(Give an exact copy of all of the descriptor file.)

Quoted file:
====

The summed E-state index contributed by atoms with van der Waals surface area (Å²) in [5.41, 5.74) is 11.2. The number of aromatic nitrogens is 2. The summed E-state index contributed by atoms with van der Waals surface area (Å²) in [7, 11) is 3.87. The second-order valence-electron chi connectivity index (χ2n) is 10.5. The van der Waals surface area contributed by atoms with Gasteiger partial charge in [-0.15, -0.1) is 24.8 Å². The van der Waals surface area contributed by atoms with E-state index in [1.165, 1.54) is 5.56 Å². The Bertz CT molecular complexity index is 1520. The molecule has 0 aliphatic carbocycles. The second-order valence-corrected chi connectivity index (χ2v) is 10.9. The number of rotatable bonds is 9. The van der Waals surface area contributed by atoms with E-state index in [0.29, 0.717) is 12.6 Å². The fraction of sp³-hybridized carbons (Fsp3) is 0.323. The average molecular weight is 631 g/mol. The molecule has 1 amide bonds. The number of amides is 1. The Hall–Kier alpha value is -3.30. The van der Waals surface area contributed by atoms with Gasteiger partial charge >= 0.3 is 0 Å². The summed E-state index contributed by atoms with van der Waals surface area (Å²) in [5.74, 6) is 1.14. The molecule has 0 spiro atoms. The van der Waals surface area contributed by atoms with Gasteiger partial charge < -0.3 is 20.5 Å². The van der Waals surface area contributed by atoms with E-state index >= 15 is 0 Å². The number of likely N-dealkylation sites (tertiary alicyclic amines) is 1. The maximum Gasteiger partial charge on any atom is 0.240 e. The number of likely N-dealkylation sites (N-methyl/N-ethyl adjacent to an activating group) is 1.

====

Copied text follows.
The summed E-state index contributed by atoms with van der Waals surface area (Å²) in [5.41, 5.74) is 11.2. The number of aromatic nitrogens is 2. The summed E-state index contributed by atoms with van der Waals surface area (Å²) in [7, 11) is 3.87. The second-order valence-electron chi connectivity index (χ2n) is 10.5. The van der Waals surface area contributed by atoms with Gasteiger partial charge in [-0.15, -0.1) is 24.8 Å². The van der Waals surface area contributed by atoms with E-state index in [1.165, 1.54) is 5.56 Å². The Bertz CT molecular complexity index is 1520. The molecule has 0 aliphatic carbocycles. The second-order valence-corrected chi connectivity index (χ2v) is 10.9. The number of rotatable bonds is 9. The van der Waals surface area contributed by atoms with E-state index in [0.29, 0.717) is 12.6 Å². The fraction of sp³-hybridized carbons (Fsp3) is 0.323. The average molecular weight is 631 g/mol. The molecule has 1 amide bonds. The number of amides is 1. The Hall–Kier alpha value is -3.30. The van der Waals surface area contributed by atoms with Gasteiger partial charge >= 0.3 is 0 Å². The summed E-state index contributed by atoms with van der Waals surface area (Å²) in [5.74, 6) is 1.14. The molecule has 0 spiro atoms. The van der Waals surface area contributed by atoms with Gasteiger partial charge < -0.3 is 20.5 Å². The van der Waals surface area contributed by atoms with E-state index >= 15 is 0 Å². The number of likely N-dealkylation sites (tertiary alicyclic amines) is 1. The maximum Gasteiger partial charge on any atom is 0.240 e. The number of likely N-dealkylation sites (N-methyl/N-ethyl adjacent to an activating group) is 1.